Reposted from Science  magazine,Vol. 293 No. 5534
The U.K.'s biggest biomedical charity has filled a void by proposing its own guidelines and procedures for handling allegations of scientific misconduct. While generally winning high marks, the draft rules from the Wellcome Trust are likely to spark controversy by broadening the definition of misconduct beyond the U.S. government's standard and by offering relatively little protection to whistleblowers.
The draft guidelines, circulated late last month, would apply only to institutions receiving Wellcome funds. Even so, they could be a tonic
for a scientific community that has been left to police itself without widely accepted definitions of both misconduct and good scientific practices. "Everyone in the U.K. seems to agree that something needs to be done, but no one seemed to be willing to take action," says Wellcome's Robert Terry.
"This is an extraordinarily positive development," says ethics expert C. Kristina Gunsalus, associate provost of the University of Illinois, Urbana-Champaign. "The most important thing is that someone in the U.K. has finally taken the initiative."
The Wellcome document gives a fuller--and perhaps more contentious--definition of misconduct than parallel regulations governing U.S. federal funding developed by the Office of Science and Technology Policy (OSTP) (see table on the left). While approving Wellcome's overall approach, some experts quibble with the details. Although both the trust's and OSTP's definitions include plagiarism, fabrication, and falsification of data, the Wellcome language "moves away from the clarity of the U.S. definition by reintroducing deviation from accepted practices as misconduct rather than as the basis for finding misconduct," argues Fred Grinnell, director of the Ethics in Science and Medicine program at the University of Texas Southwestern Medical Center in Dallas. Adds ethics expert Howard K. Schachman, a biochemist at the University of California, Berkeley, "The definition of scientific misconduct presented in the Wellcome Trust document contains words and ideas that I think should be eliminated."
According to Chris B. Pascal, director of the U.S. Office of Research Integrity, Wellcome's definition of what constitutes misconduct-- including "deliberate, dangerous or negligent deviations from accepted practices"--"is considerably broader" than the OSTP's definition. "In theory, it would be easier to show misconduct under Wellcome's definition than under the U.S. definition," says Pascal, who notes that the OSTP rules are likely to go into effect at several--but not all--U.S. departments by the end of this year.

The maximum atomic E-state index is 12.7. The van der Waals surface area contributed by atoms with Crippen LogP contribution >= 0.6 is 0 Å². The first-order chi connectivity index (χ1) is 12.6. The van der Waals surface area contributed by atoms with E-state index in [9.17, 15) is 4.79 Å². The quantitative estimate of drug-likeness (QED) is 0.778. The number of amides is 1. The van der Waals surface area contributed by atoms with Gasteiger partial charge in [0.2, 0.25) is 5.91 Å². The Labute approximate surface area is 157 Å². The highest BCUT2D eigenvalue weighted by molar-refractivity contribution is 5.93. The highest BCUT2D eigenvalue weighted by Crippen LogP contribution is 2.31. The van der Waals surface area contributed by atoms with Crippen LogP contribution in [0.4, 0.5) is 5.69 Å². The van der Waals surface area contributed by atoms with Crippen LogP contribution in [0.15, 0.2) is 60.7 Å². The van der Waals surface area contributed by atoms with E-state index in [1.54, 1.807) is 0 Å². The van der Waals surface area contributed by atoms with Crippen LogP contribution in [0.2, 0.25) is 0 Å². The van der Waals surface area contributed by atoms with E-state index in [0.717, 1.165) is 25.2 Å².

One shortcoming in the Wellcome guidelines, contends microbial geneticist Herbert Arst of Imperial College in London, is their lack of strong provisions for protecting whistleblowers and ensuring that universities don't conduct cursory "whitewash inquiries" of misconduct allegations. Terry defends Wellcome's whistleblower section, explaining that its wording is limited partly by the U.K.'s strict libel laws, which make it easier for accused parties to win a defamation case.
Such concerns could be addressed in final guidelines set to go into effect in the fall of 2002. In addition to providing comments on the existing draft, due next month, the trust has asked organizations to describe how they deal with misconduct allegations. Oxford University's 2-year-old integrity code, for example, offers a relatively broad definition of misconduct and a set of procedures to pursue allegations. According to Wellcome, sanctions against a researcher found guilty of misconduct could range from a letter of reprimand to barring the individual from receiving trust funds "for a given period."
The Wellcome guidelines could trigger a rush among U.K. research outfits to follow suit, predicts Drummond Rennie, deputy editor of The Journal of the American Medical Association. Nor are the guidelines intended solely for biomedical scientists: "We're hoping that this also can become the template for guidelines in other fields of science," says Terry. In addition, Britain's research councils are weighing whether to require universities to adhere to "good practice" as outlined by the Medical Research Council. Although Wellcome does not have the power of a government agency, it does wield a sword of Damocles over universities and research institutes hesitant to enforce its planned rules: the threat of making them ineligible for Wellcome grants.